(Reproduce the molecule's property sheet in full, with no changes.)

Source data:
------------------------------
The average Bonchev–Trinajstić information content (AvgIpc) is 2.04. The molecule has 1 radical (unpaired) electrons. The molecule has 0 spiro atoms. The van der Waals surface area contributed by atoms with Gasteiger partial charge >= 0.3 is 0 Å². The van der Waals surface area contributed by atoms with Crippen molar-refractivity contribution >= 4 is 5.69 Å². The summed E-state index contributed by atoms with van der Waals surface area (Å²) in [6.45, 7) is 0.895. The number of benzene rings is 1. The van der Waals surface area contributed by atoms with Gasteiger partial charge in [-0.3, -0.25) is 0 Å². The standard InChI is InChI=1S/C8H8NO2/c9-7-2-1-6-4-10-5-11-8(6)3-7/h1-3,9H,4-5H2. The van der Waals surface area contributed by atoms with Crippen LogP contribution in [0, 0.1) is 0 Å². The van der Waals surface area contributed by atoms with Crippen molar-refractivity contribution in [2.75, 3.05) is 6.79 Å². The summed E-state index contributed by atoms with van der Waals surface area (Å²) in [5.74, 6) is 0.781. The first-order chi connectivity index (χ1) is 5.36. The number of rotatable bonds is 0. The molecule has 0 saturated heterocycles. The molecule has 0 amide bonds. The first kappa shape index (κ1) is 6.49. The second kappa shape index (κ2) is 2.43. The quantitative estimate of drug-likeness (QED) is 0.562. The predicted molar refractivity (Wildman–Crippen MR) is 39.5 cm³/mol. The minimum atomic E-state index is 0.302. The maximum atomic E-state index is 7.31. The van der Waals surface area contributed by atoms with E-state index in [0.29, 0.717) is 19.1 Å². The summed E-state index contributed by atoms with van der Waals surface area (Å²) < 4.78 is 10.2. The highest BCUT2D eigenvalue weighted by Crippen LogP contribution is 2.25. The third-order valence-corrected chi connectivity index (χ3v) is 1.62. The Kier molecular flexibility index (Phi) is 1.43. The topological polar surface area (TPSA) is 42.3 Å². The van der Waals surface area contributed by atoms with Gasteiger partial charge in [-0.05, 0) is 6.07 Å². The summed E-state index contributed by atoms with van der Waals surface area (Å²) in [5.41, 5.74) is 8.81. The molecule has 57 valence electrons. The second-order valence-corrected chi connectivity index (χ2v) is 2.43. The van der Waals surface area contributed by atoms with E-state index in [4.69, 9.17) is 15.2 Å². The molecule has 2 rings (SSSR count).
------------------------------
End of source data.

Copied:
The average Bonchev–Trinajstić information content (AvgIpc) is 2.04. The molecule has 1 radical (unpaired) electrons. The molecule has 0 spiro atoms. The van der Waals surface area contributed by atoms with Gasteiger partial charge >= 0.3 is 0 Å². The van der Waals surface area contributed by atoms with Crippen molar-refractivity contribution >= 4 is 5.69 Å². The summed E-state index contributed by atoms with van der Waals surface area (Å²) in [6.45, 7) is 0.895. The number of benzene rings is 1. The van der Waals surface area contributed by atoms with Gasteiger partial charge in [-0.3, -0.25) is 0 Å². The standard InChI is InChI=1S/C8H8NO2/c9-7-2-1-6-4-10-5-11-8(6)3-7/h1-3,9H,4-5H2. The van der Waals surface area contributed by atoms with Crippen LogP contribution in [0, 0.1) is 0 Å². The van der Waals surface area contributed by atoms with Crippen molar-refractivity contribution in [2.75, 3.05) is 6.79 Å². The summed E-state index contributed by atoms with van der Waals surface area (Å²) in [5.74, 6) is 0.781. The first-order chi connectivity index (χ1) is 5.36. The number of rotatable bonds is 0. The molecule has 0 saturated heterocycles. The molecule has 0 amide bonds. The first kappa shape index (κ1) is 6.49. The second kappa shape index (κ2) is 2.43. The quantitative estimate of drug-likeness (QED) is 0.562. The predicted molar refractivity (Wildman–Crippen MR) is 39.5 cm³/mol. The minimum atomic E-state index is 0.302. The maximum atomic E-state index is 7.31. The van der Waals surface area contributed by atoms with E-state index in [0.29, 0.717) is 19.1 Å². The summed E-state index contributed by atoms with van der Waals surface area (Å²) < 4.78 is 10.2. The highest BCUT2D eigenvalue weighted by Crippen LogP contribution is 2.25. The third-order valence-corrected chi connectivity index (χ3v) is 1.62. The Kier molecular flexibility index (Phi) is 1.43. The topological polar surface area (TPSA) is 42.3 Å². The van der Waals surface area contributed by atoms with Gasteiger partial charge in [-0.05, 0) is 6.07 Å². The summed E-state index contributed by atoms with van der Waals surface area (Å²) in [5.41, 5.74) is 8.81. The molecule has 57 valence electrons. The second-order valence-corrected chi connectivity index (χ2v) is 2.43. The van der Waals surface area contributed by atoms with E-state index in [4.69, 9.17) is 15.2 Å². The molecule has 2 rings (SSSR count).